[Mesa-dev] Rust drivers in Mesa

Eric Anholt eric at anholt.net
Fri Oct 2 17:03:58 UTC 2020

On Fri, Oct 2, 2020 at 8:05 AM Dylan Baker <dylan at pnwbakers.com> wrote:
> I have serious concerns about cargo and crate usage. Cargo is basically npm for rust, and shares all of the bad design decisions of npm, including linking multiple versions of the same library together and ballooning dependency lists that are fetched intrigued from the internet. This is both a security problem and directly in conflict with meson's design off one and only one version of a project. And while rust prevents certain kinds of bugs, it doesn't prevent design bugs or malicious code. Add a meson developer the rust community has been incredibly hard to work with and basically hostile to every request we've made "cargo is hour you build rust", is essentially the answer we've gotten from them at every turn. And if you're not going to use cargo, is rust really a win? The standard library is rather minimal "because just pull in 1000 crates". The distro people can correct me if I'm wrong, but when librsvg went to rust it was a nightmare, several distros went a long time without updates because of cargo.

(I am not currently advocating for cargo usage, but...)

The standard library is large compared to what we currently allow for
Mesa dependencies (libexpat, libz, libdrm basically).  First thought I
had was that my hash table/set is garbage compared to theirs, and we
could probably just wrap rust's with my C API and get a win for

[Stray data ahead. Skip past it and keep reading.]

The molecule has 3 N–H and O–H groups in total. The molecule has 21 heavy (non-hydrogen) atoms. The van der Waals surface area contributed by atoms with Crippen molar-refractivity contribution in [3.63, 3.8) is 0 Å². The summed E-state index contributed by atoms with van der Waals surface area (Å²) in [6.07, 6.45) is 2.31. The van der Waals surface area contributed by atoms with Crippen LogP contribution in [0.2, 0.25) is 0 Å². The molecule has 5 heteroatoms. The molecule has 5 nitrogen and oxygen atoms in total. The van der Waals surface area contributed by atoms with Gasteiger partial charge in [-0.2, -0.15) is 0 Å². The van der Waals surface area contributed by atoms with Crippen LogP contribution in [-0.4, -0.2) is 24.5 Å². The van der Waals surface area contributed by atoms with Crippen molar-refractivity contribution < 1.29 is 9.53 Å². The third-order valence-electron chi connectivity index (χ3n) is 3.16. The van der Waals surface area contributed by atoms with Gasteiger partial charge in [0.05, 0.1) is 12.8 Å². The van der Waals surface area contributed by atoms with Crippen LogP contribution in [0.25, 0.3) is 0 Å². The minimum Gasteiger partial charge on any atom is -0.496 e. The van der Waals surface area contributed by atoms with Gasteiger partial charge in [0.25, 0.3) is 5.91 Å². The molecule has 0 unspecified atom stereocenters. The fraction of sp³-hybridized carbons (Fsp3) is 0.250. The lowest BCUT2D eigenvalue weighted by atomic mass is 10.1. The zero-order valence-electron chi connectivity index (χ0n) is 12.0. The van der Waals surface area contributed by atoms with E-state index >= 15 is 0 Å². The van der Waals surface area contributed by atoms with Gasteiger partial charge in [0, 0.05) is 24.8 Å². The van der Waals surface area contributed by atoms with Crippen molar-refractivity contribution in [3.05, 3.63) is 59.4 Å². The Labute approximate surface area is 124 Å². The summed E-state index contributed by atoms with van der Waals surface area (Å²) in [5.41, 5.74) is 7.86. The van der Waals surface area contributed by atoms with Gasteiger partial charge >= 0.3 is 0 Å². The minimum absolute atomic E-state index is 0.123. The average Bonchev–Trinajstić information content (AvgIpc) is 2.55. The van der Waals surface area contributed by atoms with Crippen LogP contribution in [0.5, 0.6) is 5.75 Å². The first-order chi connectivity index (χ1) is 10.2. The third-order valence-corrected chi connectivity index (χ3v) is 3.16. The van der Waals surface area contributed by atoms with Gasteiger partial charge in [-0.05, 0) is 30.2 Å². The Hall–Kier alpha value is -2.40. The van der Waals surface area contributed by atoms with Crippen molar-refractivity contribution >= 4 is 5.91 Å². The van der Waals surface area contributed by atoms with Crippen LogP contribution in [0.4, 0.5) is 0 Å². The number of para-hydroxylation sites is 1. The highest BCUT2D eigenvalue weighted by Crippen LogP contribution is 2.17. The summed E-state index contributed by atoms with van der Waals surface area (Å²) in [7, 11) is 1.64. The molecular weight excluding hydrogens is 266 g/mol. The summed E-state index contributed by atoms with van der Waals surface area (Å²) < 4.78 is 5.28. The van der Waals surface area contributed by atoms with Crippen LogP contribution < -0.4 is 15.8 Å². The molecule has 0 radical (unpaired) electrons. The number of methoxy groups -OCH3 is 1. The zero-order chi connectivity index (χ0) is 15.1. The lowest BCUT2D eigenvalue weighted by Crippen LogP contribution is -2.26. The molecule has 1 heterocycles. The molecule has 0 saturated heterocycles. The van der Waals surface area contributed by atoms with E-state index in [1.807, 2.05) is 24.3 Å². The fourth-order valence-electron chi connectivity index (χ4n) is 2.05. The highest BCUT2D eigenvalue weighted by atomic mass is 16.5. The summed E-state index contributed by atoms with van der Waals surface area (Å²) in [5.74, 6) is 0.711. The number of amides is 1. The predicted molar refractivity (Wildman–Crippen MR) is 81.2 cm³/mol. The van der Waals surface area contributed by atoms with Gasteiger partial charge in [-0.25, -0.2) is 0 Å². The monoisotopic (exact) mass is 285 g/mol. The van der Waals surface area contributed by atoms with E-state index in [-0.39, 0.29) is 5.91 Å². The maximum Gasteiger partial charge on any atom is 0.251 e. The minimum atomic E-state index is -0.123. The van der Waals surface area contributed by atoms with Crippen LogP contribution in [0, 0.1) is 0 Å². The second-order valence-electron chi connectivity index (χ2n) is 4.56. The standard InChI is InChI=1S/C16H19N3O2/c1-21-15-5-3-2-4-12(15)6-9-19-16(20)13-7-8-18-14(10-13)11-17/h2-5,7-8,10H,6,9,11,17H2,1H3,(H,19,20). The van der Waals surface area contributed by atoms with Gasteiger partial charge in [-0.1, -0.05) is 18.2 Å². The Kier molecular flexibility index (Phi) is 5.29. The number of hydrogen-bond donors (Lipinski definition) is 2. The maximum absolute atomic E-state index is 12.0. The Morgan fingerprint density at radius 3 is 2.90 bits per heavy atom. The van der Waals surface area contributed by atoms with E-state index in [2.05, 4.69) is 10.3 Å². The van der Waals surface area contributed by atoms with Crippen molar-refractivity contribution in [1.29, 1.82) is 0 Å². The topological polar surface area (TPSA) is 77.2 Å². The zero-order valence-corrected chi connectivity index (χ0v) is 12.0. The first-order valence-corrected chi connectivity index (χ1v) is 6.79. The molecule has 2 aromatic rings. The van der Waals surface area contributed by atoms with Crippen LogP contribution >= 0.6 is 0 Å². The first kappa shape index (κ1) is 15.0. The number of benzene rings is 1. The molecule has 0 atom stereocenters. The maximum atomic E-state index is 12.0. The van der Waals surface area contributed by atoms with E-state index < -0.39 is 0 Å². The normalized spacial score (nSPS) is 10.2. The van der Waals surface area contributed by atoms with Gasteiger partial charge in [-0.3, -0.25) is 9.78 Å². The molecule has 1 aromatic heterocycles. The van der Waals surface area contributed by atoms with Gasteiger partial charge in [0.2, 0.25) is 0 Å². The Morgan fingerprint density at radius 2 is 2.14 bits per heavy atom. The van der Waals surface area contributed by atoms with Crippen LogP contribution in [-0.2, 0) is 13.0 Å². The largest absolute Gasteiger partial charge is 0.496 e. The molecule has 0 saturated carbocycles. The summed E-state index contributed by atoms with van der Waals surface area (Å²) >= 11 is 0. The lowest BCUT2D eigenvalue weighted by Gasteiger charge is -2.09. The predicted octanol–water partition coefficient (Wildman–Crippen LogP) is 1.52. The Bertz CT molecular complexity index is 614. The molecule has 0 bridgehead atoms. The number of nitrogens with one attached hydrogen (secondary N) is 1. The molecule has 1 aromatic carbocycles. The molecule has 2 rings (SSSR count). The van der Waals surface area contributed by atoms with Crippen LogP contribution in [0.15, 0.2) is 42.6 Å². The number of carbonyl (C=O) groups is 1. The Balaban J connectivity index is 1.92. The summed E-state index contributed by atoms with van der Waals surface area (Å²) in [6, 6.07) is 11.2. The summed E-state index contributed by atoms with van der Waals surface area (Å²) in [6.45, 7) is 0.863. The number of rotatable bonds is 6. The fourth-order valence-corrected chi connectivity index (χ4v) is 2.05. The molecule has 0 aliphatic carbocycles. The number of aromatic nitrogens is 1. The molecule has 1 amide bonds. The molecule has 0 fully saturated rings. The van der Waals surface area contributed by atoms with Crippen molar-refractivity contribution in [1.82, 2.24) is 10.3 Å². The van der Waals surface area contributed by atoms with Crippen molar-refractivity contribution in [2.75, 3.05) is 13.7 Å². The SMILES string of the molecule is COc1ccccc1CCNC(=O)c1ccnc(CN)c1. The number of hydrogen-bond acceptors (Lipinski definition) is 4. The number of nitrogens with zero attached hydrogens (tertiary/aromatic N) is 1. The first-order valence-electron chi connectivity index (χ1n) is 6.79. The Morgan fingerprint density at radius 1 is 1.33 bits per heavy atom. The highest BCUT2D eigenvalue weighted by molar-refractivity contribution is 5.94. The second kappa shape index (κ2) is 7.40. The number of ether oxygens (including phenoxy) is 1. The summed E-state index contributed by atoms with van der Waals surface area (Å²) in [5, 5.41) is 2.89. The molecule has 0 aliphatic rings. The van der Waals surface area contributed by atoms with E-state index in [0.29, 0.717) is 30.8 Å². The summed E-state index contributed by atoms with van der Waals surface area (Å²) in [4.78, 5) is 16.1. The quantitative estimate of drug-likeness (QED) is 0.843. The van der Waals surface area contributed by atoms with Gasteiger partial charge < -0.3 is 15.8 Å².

compiler perf.  Having to write u_dynarray-using code makes one wish
we had Vec<>.  util/os_socket.c?  We write all sorts of stuff to work
around how we have no standard library worth speaking of currently,
and time we spend optimizing hash_table.c and fnv1 (or oh wait
xxhash32 or is that one actually best...) is time that we're not
getting to spend on making graphics code better.

If you're worried about cargo deps, introduce a cargo lockfile, even
though we're a library.  Lockfiles are for rust code used as a rust
library, I see no reason not to lock when our library has a C
interface.  Then you don't have the multiple deps or random versions
thing, it's up to us what we want to use, even if you're downloading
git of that hash off the internet.

Yes, there's the "if you blindly uprev, you can pull in malicious
deps" thing.  I feel pretty good about that given the rate of
dependency compromise attacks I've seen detected in npm/cargo/etc.,
compared to the rate of CVEs we could generate if we chose to aim a
fuzzer basically anywhere in our codebase.

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